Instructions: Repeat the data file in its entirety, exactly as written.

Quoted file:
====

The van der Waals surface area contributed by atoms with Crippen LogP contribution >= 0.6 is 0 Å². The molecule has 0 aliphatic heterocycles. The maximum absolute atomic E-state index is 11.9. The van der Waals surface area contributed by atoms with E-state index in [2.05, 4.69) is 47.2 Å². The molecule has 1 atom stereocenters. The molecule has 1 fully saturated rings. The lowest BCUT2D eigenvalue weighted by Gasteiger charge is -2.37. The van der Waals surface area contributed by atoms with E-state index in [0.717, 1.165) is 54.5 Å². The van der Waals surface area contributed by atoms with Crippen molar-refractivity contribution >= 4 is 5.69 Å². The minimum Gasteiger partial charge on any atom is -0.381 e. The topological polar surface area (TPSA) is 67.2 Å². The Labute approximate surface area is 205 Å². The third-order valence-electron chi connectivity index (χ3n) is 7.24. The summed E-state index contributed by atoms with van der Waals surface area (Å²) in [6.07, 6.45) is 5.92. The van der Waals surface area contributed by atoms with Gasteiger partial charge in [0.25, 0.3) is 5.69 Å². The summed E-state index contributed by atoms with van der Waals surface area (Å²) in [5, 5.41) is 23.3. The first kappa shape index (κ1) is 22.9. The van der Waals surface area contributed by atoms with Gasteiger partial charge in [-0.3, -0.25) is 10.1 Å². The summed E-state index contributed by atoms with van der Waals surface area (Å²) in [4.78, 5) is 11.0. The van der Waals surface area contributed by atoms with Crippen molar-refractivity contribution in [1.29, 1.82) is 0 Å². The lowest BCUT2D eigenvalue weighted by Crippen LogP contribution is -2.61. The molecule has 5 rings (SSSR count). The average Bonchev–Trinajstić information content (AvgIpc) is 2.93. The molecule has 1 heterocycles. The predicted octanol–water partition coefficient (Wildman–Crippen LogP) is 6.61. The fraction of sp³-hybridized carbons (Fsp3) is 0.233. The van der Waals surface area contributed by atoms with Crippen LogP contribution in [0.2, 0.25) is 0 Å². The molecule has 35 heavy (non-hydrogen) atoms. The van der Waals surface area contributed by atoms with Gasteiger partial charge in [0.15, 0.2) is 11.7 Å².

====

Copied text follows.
The van der Waals surface area contributed by atoms with Crippen LogP contribution >= 0.6 is 0 Å². The molecule has 0 aliphatic heterocycles. The maximum absolute atomic E-state index is 11.9. The van der Waals surface area contributed by atoms with E-state index in [2.05, 4.69) is 47.2 Å². The molecule has 1 atom stereocenters. The molecule has 1 fully saturated rings. The lowest BCUT2D eigenvalue weighted by Gasteiger charge is -2.37. The van der Waals surface area contributed by atoms with E-state index in [0.717, 1.165) is 54.5 Å². The van der Waals surface area contributed by atoms with Crippen molar-refractivity contribution >= 4 is 5.69 Å². The minimum Gasteiger partial charge on any atom is -0.381 e. The topological polar surface area (TPSA) is 67.2 Å². The Labute approximate surface area is 205 Å². The third-order valence-electron chi connectivity index (χ3n) is 7.24. The summed E-state index contributed by atoms with van der Waals surface area (Å²) in [6.07, 6.45) is 5.92. The van der Waals surface area contributed by atoms with Gasteiger partial charge in [0.25, 0.3) is 5.69 Å². The summed E-state index contributed by atoms with van der Waals surface area (Å²) in [5, 5.41) is 23.3. The first kappa shape index (κ1) is 22.9. The van der Waals surface area contributed by atoms with Gasteiger partial charge in [-0.3, -0.25) is 10.1 Å². The summed E-state index contributed by atoms with van der Waals surface area (Å²) in [4.78, 5) is 11.0. The van der Waals surface area contributed by atoms with Crippen molar-refractivity contribution in [1.29, 1.82) is 0 Å². The lowest BCUT2D eigenvalue weighted by Crippen LogP contribution is -2.61. The molecule has 5 rings (SSSR count). The average Bonchev–Trinajstić information content (AvgIpc) is 2.93. The molecule has 1 heterocycles. The predicted octanol–water partition coefficient (Wildman–Crippen LogP) is 6.61. The fraction of sp³-hybridized carbons (Fsp3) is 0.233. The van der Waals surface area contributed by atoms with Crippen LogP contribution in [0.2, 0.25) is 0 Å². The molecule has 35 heavy (non-hydrogen) atoms. The van der Waals surface area contributed by atoms with Gasteiger partial charge in [0.15, 0.2) is 11.7 Å².